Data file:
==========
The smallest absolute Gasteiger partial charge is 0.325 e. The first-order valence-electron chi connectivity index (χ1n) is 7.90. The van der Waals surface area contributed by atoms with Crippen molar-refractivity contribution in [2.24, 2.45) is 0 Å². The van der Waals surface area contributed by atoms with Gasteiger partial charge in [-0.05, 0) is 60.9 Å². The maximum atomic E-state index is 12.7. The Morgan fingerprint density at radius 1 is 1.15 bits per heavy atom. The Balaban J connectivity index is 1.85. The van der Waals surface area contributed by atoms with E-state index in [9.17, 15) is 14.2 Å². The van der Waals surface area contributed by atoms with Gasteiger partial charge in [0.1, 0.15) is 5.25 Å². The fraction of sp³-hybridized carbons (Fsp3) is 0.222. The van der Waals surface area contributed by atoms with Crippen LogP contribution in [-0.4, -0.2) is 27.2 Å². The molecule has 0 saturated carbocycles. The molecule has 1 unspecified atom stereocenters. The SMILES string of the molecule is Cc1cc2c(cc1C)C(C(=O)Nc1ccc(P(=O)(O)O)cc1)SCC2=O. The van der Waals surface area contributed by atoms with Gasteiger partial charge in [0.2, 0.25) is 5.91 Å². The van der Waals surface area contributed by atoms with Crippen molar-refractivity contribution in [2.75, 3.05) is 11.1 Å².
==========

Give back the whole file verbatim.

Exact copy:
The smallest absolute Gasteiger partial charge is 0.325 e. The first-order valence-electron chi connectivity index (χ1n) is 7.90. The van der Waals surface area contributed by atoms with Crippen molar-refractivity contribution in [2.24, 2.45) is 0 Å². The van der Waals surface area contributed by atoms with Gasteiger partial charge in [-0.05, 0) is 60.9 Å². The maximum atomic E-state index is 12.7. The Morgan fingerprint density at radius 1 is 1.15 bits per heavy atom. The Balaban J connectivity index is 1.85. The van der Waals surface area contributed by atoms with E-state index in [9.17, 15) is 14.2 Å². The van der Waals surface area contributed by atoms with Gasteiger partial charge in [0.1, 0.15) is 5.25 Å². The fraction of sp³-hybridized carbons (Fsp3) is 0.222. The van der Waals surface area contributed by atoms with Crippen LogP contribution in [-0.4, -0.2) is 27.2 Å². The molecule has 0 saturated carbocycles. The molecule has 1 unspecified atom stereocenters. The SMILES string of the molecule is Cc1cc2c(cc1C)C(C(=O)Nc1ccc(P(=O)(O)O)cc1)SCC2=O. The van der Waals surface area contributed by atoms with Gasteiger partial charge in [0.2, 0.25) is 5.91 Å². The van der Waals surface area contributed by atoms with Crippen molar-refractivity contribution in [2.75, 3.05) is 11.1 Å².